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Lanier blasts detective for pulling gun at snowball fight

By Maria Glod and Theola Labbé-DeBose
Washington Post Staff Writer
Tuesday, December 22, 2009; B02

A D.C. police detective who drew his pistol during a Saturday snowball fight at 14th and U streets NW has been on the force almost three decades, police sources said.

Detective Michael Baylor, who was hired in 1980, has been put on desk duty pending the outcome of an internal investigation into an incident that made national news after video of it hit YouTube. The footage shows Baylor, who was off-duty and in plainclothes, drawing his gun and exchanging angry words with a crowd after his Hummer was pelted with snowballs.

Police Chief Cathy L. Lanier issued a statement Monday saying that it was "very obvious" that the detective pulled his weapon as a response to snowballs hitting his Hummer. Police did not officially identify Baylor as the officer involved.

"Let me be very clear in stating that I believe the actions of the officer were totally inappropriate!" Lanier wrote. "In no way, should he have handled the situation in this manner. We have taken swift action by placing him on non-contact status until all the facts are gathered and discipline is handed down."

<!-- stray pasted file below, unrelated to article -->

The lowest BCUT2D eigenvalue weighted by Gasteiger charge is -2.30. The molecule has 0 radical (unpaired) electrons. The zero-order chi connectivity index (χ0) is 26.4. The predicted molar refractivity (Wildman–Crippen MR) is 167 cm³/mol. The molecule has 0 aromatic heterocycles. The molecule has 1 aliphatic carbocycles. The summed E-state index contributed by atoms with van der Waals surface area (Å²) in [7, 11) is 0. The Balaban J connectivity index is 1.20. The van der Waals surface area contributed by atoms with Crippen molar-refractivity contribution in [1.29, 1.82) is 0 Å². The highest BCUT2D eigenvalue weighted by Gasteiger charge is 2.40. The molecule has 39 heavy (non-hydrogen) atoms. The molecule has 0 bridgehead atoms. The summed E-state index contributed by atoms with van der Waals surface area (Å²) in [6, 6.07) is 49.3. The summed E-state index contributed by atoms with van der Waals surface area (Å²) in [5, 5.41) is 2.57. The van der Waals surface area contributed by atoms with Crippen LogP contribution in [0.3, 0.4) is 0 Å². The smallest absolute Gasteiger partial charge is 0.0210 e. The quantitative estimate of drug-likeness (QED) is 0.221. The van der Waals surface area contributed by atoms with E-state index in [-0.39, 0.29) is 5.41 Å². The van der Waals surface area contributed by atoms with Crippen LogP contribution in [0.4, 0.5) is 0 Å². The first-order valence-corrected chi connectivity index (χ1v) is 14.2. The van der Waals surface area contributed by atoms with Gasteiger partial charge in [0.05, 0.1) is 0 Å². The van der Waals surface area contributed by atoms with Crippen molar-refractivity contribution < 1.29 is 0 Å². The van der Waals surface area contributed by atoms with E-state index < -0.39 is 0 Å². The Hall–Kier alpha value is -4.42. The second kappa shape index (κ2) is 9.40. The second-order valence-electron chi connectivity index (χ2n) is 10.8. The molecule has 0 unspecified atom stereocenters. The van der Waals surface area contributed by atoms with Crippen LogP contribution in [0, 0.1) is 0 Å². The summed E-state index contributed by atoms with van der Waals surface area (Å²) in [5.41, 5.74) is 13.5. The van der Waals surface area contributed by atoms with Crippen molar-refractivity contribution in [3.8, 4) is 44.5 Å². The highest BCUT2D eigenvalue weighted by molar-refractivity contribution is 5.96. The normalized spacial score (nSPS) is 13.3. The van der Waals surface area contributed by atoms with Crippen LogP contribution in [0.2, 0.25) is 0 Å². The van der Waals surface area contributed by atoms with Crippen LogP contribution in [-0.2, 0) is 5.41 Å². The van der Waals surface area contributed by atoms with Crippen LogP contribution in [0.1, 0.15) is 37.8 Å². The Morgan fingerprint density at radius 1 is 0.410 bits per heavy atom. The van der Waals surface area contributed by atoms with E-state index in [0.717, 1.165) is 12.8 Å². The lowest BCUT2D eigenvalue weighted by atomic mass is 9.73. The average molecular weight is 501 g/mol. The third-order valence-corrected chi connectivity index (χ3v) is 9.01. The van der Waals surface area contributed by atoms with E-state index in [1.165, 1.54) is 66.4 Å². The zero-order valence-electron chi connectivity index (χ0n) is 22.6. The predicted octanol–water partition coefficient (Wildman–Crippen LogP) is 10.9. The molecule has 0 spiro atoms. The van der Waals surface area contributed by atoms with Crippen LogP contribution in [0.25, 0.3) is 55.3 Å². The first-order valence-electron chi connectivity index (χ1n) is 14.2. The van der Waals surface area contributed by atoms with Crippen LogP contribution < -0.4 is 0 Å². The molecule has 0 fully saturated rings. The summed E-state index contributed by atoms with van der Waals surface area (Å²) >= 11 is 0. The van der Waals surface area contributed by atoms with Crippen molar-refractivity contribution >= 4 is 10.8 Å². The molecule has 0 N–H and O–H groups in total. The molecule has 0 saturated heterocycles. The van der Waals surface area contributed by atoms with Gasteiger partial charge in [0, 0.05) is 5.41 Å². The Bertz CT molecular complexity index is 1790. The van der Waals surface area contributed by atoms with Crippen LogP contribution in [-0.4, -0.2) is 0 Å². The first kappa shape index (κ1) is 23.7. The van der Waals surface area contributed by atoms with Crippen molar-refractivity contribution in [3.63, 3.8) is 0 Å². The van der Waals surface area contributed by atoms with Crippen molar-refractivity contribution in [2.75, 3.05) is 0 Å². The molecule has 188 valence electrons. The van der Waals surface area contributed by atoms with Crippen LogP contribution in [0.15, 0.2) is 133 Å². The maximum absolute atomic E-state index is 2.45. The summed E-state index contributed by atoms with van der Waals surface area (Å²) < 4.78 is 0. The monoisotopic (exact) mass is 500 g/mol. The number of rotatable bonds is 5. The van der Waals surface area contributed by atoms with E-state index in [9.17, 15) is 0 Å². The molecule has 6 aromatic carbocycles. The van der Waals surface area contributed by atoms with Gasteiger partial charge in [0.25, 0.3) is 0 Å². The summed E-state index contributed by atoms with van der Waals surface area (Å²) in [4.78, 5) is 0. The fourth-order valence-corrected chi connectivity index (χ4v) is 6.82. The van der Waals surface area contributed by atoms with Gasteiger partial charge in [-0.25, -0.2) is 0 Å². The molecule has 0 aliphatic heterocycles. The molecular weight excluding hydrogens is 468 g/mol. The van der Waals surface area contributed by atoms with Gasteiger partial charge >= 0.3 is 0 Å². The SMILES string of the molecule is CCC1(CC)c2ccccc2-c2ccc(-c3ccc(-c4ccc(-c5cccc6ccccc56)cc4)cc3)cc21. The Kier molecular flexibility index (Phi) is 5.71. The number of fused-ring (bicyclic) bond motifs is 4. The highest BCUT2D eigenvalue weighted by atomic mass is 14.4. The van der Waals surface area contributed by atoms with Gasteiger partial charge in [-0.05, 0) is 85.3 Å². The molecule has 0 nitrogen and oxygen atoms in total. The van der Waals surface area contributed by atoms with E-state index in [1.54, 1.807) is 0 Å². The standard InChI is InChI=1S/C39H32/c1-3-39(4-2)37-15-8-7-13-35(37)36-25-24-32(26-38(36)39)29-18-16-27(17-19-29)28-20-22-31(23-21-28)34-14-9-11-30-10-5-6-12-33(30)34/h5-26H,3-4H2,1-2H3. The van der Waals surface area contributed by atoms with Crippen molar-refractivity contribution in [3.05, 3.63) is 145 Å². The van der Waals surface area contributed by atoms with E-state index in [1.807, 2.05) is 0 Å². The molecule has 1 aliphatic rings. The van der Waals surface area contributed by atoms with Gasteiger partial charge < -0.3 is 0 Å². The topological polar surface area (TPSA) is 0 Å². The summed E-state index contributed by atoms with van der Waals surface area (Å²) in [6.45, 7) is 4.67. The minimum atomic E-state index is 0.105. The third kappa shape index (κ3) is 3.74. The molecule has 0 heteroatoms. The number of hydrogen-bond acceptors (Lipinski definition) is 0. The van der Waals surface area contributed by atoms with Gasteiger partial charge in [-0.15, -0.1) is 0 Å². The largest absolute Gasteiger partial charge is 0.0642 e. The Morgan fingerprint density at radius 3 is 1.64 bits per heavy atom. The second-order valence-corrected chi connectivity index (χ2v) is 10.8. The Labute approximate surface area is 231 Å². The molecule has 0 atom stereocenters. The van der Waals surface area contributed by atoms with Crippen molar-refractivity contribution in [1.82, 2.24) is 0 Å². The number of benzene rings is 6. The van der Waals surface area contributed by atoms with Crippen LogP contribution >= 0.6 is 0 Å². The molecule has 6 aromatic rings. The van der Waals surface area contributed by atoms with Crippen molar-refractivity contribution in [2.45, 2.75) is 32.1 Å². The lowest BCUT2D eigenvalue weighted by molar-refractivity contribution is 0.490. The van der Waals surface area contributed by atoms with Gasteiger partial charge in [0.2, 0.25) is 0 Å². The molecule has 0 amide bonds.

Lanier also said that she had no doubt that the detective drew his weapon, "nor has the officer denied the accusations."

Reached by phone Monday, Baylor declined to comment. He said that he had not been interviewed by internal affairs officers and that it would be "inappropriate" to make a statement before giving his version of events to the department.

Police initially said Baylor was holding a cellphone, not a gun. Peter Newsham, an assistant police chief, said Monday that the first video reviewed by department officials showed Baylor holding a phone. He said officials later received additional footage that showed Baylor with a weapon in his hand.

Yousef Ali, 25, the digital strategy consultant who organized the snowball fight, said the police department "was definitely quick to make assumptions about what transpired without really reviewing the evidence." He said images posted online forced them to take a second look.

The incident unfolded Saturday when a crowd gathered for a snowball fight. Witnesses said the participants hurled some snowballs at passing vehicles.

Baylor pulled up in his maroon Hummer, according to video and witnesses. Video footage shows him standing outside the vehicle with a gun in his left hand. The crowd chanted: "You don't bring a gun to a snowball fight!"

One uniformed officer who arrived at the scene had a gun drawn at his side. Police said the officer acted appropriately because he was responding to a report of an armed man.

As the uniformed officer tried to calm the crowd, several people demanded the detective's name and badge number. Baylor acknowledged to them that he had pulled the gun because he had been hit by snowballs, video shows. As Baylor walked back to his car, witnesses said, he was struck by a snowball, and he ran back into the crowd and grabbed the man he thought had thrown it.

Kristopher Baumann, who heads the D.C. Labor Committee for the local Fraternal Order of Police, said Baylor contacted the union and will have representation during the department investigation.

Staff researcher Meg Smith and staff writer Matt Zapotosky contributed to this report.

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